Go Ask Mom

Go Ask Mom

Vacation Bound: Should you pack the kids?

Posted May 2, 2013

Editor's Note: Raleigh dad Billy Warden guest blogs for us about his family's trip to St. John.

When my wonderful, hard working wife and I needed a place to refuel the ol’ love jets on our 20th anniversary, St. John was just the ticket. Sunny, serene and well-stocked with beautiful beaches and rum cocktails, the island was a grown-up paradise.

Naturally, we resolved to return … often. But when my wife suggested we take the kids, I knitted my sun burnt brow. As noted, we had enjoyed a gloriously 'grown-up' getaway. Could we maintain the magic while adding kids to the equation?

Here’s a handy checklist for whether or not to attempt to kid-ify your favorite adult hideaway, with points ranging from 1 (Stop! Stay sane, don’t do it!) to 5 (Sure! Maybe take Rover, too!).

Will the trip kill you before you have a chance to relax? Any parent knows that getting there -- anywhere -- is at least half the battle. Long car trips can be murder, but marching a small army through an airport is worse -- especially with connections.

The logistics get even dicier once you touch down in St. Thomas, a necessary step in getting to St. John. Ahead is a cab ride, a boat ride to St. John and then, depending on your ultimate destination there, a windy trip over narrow roads.

Yes, all that could amount to a heck of a childhood adventure. But odds are at least one of the young’uns is going to puke. Sorry, St. John, here you score a 2.

Is there plenty for kids to do … sometimes without adult supervision? The ideal family get away shouldn’t turn parents into full-time babysitters. That’s not a vacation, that’s work. What Myrtle Beach, for example, lacks in culture, it makes up for in the pools, arcades, putt-putt and other unnatural wonders that keep the kids busy and allow mom and dad to chill.

St. John scores high here in terms of beaches. They’re gorgeous and captivating, no matter your age. Plus, there are amazing hikes to be had -- though some of the trails skirt along the thousand foot drops of rocky cliffs, guard rail NOT included. The author inspects one of St. Johnâs many wood ant colonies. Quasi-scientific explorations are always good for kids ... and parents who want to keepâem occupied.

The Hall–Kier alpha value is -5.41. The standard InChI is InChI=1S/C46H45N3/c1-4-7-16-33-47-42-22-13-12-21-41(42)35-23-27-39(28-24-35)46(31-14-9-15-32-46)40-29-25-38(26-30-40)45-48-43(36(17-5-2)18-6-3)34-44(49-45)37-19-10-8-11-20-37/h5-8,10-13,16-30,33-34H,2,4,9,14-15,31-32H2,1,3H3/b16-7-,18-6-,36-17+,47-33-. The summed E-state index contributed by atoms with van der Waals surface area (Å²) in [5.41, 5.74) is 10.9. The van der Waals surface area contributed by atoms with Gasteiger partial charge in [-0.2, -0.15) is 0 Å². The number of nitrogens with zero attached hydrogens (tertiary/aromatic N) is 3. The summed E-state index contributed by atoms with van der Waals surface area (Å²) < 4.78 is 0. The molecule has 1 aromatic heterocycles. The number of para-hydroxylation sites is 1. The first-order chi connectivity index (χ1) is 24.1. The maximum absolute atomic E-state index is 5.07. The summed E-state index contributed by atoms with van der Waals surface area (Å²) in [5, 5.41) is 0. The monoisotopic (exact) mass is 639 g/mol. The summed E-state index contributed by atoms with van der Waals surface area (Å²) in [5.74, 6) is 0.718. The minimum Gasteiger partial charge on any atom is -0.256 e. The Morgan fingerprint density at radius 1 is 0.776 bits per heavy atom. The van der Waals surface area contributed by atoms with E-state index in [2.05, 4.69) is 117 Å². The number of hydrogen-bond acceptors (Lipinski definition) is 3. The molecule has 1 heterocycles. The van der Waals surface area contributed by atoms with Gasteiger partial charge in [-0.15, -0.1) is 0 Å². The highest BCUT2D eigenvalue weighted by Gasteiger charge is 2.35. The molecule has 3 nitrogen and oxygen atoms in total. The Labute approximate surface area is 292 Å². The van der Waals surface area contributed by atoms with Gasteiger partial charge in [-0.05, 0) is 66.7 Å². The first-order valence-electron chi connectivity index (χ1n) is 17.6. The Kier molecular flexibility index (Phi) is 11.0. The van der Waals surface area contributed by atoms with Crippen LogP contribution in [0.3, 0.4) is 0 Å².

St. John is on shakier ground, though, when it comes to accommodations. For our romantic getaway, my wife and I chose a handsome house high on a hill, complete with a small pool (around $3,200 per week). But kids catch cabin fever quickly, and there’s just not much to walk to in the immediate area. We’d probably have to switch to one of the resorts on the more populated side of the island. Here St. John scores a 3.5.

Are there enough of the staples to sustain your brood? Every parent knows the importance of affordable restaurants and easy access grocery stores, just as every Sea World guide knows the importance of having snacks for Shamu.

St. John has its share of tourist traps, but scores high for laid back dives like Skinny Legs, where you can linger over a surprisingly good burger and fries (around $10 per platter), a rum punch for the ‘rents ($5), a game of darts and plenty of loitering with colorful locals. As for grocery stores, there’s only one and it’s pricey. Hole in the wall convenient stores are plentiful, though freshness is not guaranteed: 2.5.

Are your kids up to the challenge? This one’s entirely up to you. Just ask yourself this essential question: “Are my kids mature/adventurous enough to accept the trade-offs that come with an offbeat/exotic vacation … or do they just want the conveniences of Myrtle Beach?” I score our family a 3 on this count, giving St. John a total of 11 out of a possible 20.

Hope this handy dandy guide helps. But you may be best served by drawing a line in the sand. There are family trip and there are grown up getaways. And never shall the sands co-mingle.

Billy Warden is a father of two youngsters based in Raleigh, but eager to conquer the world. He’s also a partner in the marketing firm GBW Strategies.


Please with your account to comment on this story. You also will need a Facebook account to comment.

Oldest First
View all
  • ncfemale1 May 3, 2013

    I agree. Even small kids don't really appreciate a good Disney trip. Wait until they are old enough to remember it. Like 10 to 12 years old. It's easy to "create" an adventure with small kids that won't cost you anything or even take you out of town.

  • 123dnih May 2, 2013

    Billy...Give up your man card